It almost goes without saying...the Madison River is the most famous of all of the rivers in Montana. Aside from its incredible beauty, the fly fishing opportunities abound through virtually every mile from its origin in Yellowstone National Park to the confluence with the Jefferson and Gallatin to form the headwaters of the Missouri River...a total of over 180 miles.
The Madison defies any single description. The upper section (from its headwaters at the confluence of the Firehole and Gibbon rivers to Hebgen Lake) has been described by many as a "large spring creek". The water is relatively slow and clear and the wading is, for the most part, relatively easy when compared to most of the lower sections. The waters from the Firehole are very rich with minerals and nutrients as a result of its source...a series of thermal geysers. As a result, both the river's inhabitants...aquatic insects as well as the surrounding lands are very well nourished. This upper section is also one of the very best places in YNP to observe the wildlife. Bison, elk and moose are common and numerous and often cause traffic jams along the road that parallels most of this secion. I think it can be safely said that the very best fishing is in the spring and early summer and again in the fall. The hotter summer months cause the water to warm enough that many of the fish retreat to the colder deeper waters of Hebgen Lake. In the spring and early summer, many large rainbows from Hebgen Lake enter the Madison to spawn. In the fall, the brown trout become much more numerous as they come into these waters to spawn. There are certainly resident populations of both rainbow and brown trout present year around but spring/early summer and the fall starting in September are the two most productive times for the fly fisher. The very early season is mostly nymphing followed by casting large salmonfly dries long the banks. As fall approaches, the fishing turns more toward swinging streamers and soft hackle flies for the lake run brown trout. There are numerous fly shops in West Yellowstone that will be happy to provide you with information on seasonal hatch information and many of them provide fishing reports and other YNP fly fishing information via their online resources. Over the years, my go to source for current information regarding fly fishing in YNP has been Blue Ribbon Flies in West Yellowstone. They are generally up to date with their fishing reports and hatch information. Here is one of the best articles I have found on YNP hatches. It is Fishing Yellowstone Hatches - Revisited by John Juracek and it is on the Blue Ribbon website.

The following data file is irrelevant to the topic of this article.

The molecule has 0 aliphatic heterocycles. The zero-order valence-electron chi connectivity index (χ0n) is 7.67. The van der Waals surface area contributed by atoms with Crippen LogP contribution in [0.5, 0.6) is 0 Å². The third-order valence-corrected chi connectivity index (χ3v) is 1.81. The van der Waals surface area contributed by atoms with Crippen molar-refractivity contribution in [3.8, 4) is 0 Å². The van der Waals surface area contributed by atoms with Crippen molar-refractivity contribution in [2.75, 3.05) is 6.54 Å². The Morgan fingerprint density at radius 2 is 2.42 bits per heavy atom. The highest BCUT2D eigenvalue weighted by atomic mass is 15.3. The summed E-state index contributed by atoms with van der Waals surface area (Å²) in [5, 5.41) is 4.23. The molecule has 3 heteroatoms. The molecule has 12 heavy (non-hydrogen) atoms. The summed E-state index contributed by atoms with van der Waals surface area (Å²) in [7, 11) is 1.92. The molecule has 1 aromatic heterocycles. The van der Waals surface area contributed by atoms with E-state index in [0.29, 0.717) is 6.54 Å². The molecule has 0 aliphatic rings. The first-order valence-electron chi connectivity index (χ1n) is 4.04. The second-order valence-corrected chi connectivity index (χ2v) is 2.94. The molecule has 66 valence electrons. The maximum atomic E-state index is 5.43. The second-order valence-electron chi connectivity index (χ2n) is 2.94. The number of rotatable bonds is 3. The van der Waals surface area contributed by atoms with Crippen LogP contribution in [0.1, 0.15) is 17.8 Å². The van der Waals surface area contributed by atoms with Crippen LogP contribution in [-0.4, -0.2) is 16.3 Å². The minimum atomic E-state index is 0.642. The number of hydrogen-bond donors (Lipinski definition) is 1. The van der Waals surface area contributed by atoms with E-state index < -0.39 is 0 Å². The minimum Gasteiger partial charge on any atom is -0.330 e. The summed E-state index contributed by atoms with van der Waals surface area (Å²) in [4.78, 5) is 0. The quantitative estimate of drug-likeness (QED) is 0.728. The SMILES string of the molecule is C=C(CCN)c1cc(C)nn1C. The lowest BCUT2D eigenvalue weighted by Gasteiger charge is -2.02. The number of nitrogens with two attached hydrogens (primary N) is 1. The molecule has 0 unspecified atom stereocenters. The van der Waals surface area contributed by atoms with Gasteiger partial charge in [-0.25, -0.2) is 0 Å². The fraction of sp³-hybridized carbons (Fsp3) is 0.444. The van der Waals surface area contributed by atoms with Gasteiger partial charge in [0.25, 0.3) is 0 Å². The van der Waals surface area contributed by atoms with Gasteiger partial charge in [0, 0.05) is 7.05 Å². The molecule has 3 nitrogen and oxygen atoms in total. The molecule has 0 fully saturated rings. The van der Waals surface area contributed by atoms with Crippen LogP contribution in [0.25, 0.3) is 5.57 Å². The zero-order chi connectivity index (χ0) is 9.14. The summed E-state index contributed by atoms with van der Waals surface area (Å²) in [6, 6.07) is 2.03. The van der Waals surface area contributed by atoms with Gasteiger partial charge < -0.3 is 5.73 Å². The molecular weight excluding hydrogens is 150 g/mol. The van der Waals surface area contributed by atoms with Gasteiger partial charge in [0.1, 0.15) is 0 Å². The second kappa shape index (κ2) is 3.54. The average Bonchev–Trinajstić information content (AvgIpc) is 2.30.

Next, the river flows into Hebgen Lake (16 miles long) then through a short (1-2 mile) fast water section between Hebgen dam and into Quake Lake. Both Hebgen Lake and Quake Lake have large populations of both rainbows and browns. The short section between the two lakes is not often fished as the access is poor compared to most of the river.